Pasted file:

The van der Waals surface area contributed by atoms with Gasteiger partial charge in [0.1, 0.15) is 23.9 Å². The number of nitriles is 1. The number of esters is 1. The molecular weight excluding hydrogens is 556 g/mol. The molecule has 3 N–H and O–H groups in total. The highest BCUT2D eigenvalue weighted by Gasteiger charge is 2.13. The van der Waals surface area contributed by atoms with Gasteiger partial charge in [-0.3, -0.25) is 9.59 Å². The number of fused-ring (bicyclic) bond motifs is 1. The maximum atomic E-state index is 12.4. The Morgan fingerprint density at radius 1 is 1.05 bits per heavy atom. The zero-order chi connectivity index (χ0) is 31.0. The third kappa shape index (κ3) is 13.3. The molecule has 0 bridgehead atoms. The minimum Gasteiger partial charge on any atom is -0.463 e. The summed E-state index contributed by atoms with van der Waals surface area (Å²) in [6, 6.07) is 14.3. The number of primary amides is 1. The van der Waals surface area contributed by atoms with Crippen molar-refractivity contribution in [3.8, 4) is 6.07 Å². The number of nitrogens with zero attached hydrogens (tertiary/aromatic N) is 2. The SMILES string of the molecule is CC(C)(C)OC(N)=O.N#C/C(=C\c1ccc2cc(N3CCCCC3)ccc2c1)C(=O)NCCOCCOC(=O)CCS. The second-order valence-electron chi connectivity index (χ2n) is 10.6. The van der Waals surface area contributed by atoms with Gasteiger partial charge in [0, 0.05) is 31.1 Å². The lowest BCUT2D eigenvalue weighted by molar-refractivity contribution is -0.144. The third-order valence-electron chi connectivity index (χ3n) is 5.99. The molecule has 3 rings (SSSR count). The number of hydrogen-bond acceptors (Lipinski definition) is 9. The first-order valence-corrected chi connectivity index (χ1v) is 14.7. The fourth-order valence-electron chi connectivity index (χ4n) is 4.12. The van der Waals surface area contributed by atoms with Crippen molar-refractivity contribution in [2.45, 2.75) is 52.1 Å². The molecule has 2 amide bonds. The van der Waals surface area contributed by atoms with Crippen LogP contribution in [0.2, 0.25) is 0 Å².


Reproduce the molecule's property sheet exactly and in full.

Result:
The van der Waals surface area contributed by atoms with Gasteiger partial charge in [0.1, 0.15) is 23.9 Å². The number of nitriles is 1. The number of esters is 1. The molecular weight excluding hydrogens is 556 g/mol. The molecule has 3 N–H and O–H groups in total. The highest BCUT2D eigenvalue weighted by Gasteiger charge is 2.13. The van der Waals surface area contributed by atoms with Gasteiger partial charge in [-0.3, -0.25) is 9.59 Å². The number of fused-ring (bicyclic) bond motifs is 1. The maximum atomic E-state index is 12.4. The Morgan fingerprint density at radius 1 is 1.05 bits per heavy atom. The zero-order chi connectivity index (χ0) is 31.0. The third kappa shape index (κ3) is 13.3. The molecule has 0 bridgehead atoms. The minimum Gasteiger partial charge on any atom is -0.463 e. The summed E-state index contributed by atoms with van der Waals surface area (Å²) in [6, 6.07) is 14.3. The number of primary amides is 1. The van der Waals surface area contributed by atoms with Crippen molar-refractivity contribution in [3.8, 4) is 6.07 Å². The number of nitrogens with zero attached hydrogens (tertiary/aromatic N) is 2. The SMILES string of the molecule is CC(C)(C)OC(N)=O.N#C/C(=C\c1ccc2cc(N3CCCCC3)ccc2c1)C(=O)NCCOCCOC(=O)CCS. The second-order valence-electron chi connectivity index (χ2n) is 10.6. The van der Waals surface area contributed by atoms with Gasteiger partial charge in [0, 0.05) is 31.1 Å². The lowest BCUT2D eigenvalue weighted by molar-refractivity contribution is -0.144. The third-order valence-electron chi connectivity index (χ3n) is 5.99. The molecule has 3 rings (SSSR count). The number of hydrogen-bond acceptors (Lipinski definition) is 9. The first-order valence-corrected chi connectivity index (χ1v) is 14.7. The fourth-order valence-electron chi connectivity index (χ4n) is 4.12. The van der Waals surface area contributed by atoms with Crippen molar-refractivity contribution in [2.45, 2.75) is 52.1 Å². The molecule has 2 amide bonds. The van der Waals surface area contributed by atoms with Crippen LogP contribution in [0.2, 0.25) is 0 Å².